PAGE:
Rav Itamar Shwarz, the author of the Bilvavi Mishkan Evneh
Binah/Binyan – The Power To ‘Build’ Through Our Understandings
ומלמד לאנוש בינה Hashem teaches “binah”, intuition, to us.
The word binah is related to the word binyan, to build. Torah scholars are called “builders” – they are blessed with the power of binah. When a person exerts himself in learning Torah, he is really building the world.
How can we reveal our power of binah to build the world – and to be more specific, to rebuild the Beis HaMikdash?
The Depth Behind ‘Sinas Chinam’ (Baseless Hatred): A Viewpoint of Disparity
Chazal tell us that the Beis HaMikdash was destroyed because of sinas chinam (baseless hatred)6. What is the root of sinas chinam? From where does this negative emotion come from?
Simply, it comes from being egotistical. When a person only cares about himself, he couldn’t care less about others, so he will hate others for no reason.
But the deeper understanding is as follows.
When we build a structure, a brick is placed on top of another. Hashem created many details in Creation; we are all like many bricks that need to get added together, and form the complete structure of Creation. All details in Creation are many parts of one whole which will ultimately have to come together.
When we see the world – inanimate objects, as well as people – from a superficial perspective, we do not see how all these connect. But it is this superficial perspective which actually brought about the destruction of the Beis HaMikdash!
We are supposed to see how all the details in Creation are really meant to come together and form a structure. Therefore, the many details going on in Creation are not just a bunch of random details. They are many parts of one whole, which need to come together in a structure. The purpose of everything is always one and the same – to come together, to become unified, and form one structure.
Applying this to our own development, when a person is young, he doesn’t connect outward beyond himself. When he gets a little older, he begins to realize that there is a Creator, and he wants to connect with the Creator, but he does not necessarily see connection with others as part of his connection with the Creator. If a person gets a little wiser, he realizes that his connection with the Creator really depends on how he connects with others.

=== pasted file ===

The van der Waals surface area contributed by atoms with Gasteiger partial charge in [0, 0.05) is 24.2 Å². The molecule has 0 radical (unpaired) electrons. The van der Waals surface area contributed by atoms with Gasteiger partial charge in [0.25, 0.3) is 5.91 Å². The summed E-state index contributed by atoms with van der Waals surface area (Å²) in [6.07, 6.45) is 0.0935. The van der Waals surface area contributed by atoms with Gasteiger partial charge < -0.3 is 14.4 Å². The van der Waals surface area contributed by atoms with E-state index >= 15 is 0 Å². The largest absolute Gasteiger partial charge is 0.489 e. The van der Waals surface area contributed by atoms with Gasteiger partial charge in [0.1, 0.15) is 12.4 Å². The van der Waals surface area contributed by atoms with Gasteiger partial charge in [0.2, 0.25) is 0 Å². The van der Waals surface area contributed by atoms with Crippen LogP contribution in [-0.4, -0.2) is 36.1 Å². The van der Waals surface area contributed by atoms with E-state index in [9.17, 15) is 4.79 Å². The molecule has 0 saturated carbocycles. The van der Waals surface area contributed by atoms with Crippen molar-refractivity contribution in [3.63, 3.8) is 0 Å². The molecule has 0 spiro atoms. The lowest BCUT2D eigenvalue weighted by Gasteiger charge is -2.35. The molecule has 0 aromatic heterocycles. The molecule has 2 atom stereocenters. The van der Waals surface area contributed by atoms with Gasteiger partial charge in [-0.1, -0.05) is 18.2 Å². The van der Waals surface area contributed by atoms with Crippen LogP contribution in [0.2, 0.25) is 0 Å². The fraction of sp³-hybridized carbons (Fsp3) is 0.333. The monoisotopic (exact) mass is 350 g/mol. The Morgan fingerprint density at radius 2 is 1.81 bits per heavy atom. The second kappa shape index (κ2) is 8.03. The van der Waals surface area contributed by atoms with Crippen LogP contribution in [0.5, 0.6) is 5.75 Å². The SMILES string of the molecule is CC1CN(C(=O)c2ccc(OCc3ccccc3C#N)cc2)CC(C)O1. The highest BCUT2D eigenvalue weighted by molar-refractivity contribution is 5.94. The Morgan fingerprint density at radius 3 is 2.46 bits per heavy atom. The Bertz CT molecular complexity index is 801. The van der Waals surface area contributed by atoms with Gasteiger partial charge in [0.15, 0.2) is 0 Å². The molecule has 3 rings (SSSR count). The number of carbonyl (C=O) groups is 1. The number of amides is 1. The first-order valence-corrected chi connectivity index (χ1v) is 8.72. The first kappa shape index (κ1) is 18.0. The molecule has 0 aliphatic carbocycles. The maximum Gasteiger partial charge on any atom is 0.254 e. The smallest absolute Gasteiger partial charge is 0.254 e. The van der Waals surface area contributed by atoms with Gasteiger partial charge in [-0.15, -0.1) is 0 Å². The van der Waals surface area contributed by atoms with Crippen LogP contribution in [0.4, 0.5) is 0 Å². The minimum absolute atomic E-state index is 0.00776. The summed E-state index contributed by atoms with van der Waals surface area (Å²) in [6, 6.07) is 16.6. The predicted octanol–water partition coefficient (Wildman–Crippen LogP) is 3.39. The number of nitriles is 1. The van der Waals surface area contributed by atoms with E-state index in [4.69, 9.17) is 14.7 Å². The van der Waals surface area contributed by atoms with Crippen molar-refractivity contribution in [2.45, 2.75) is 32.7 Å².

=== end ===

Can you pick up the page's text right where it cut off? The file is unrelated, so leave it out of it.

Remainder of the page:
When a person views Creation through a lens of disparity, this was the perspective which enabled destruction to come to the world. This is the depth behind sinas chinam.
Sinas Chinam – To Be Inwardly Apart From Other Jews
Even more so, sinas chinam means “I can live on my own; I don’t need other Jews in order to exist.”
What about the mitzvah to do chessed? The person rationalizes, “Chessed is like any other mitzvah that is outside of myself, like shaking a lulav. I don’t need chessed to exist.” When a person views Creation with disparity like this, that is sinas chinam – this perspective is what destroyed the Beis HaMikdash.
What was the Beis HaMikdash? It was the place that contained the Shechinah. But what is the Shechinah about? It is about Hashem’s Presence dwelling in Klal Yisrael, when we are in union. When we are not unified and we are instead apart from each other in our hearts, there is no point of having the Shechinah.
“The king is called the heart of the nation”; Hashem called is our “heart”. But if our hearts are full of disparity towards each other, and we each feel like we can survive without other Jews, then our damaged heart will not allow Hashem to be the heart of the nation, and thus the Shechinah will not dwell among us.
Sinas chinam has two layers to it. The outer layer of it is to show signs of hatred, simply speaking. The essence of sinas chinam, though, is that a person feels himself apart from other Jews, that he feels fine without other Jews, that he feels like he can live without other Jews. Sinas chinam, at its core, is to have a perspective of disparity towards Creation, a lack of awareness that Creation is supposed to become unified.
Moving In The Opposite Direction of Sinas Chinam
How do we go in the opposite direction, then, and get ahavas chinam (‘baseless love’)? We know that we have a mitzvah to love other Jews like ourselves but, how do we actually get it?
Simply speaking, we need to get rid of sinas chinam and reveal our deep ahavah for other Jews that we have really deep down. True, but there is more to it.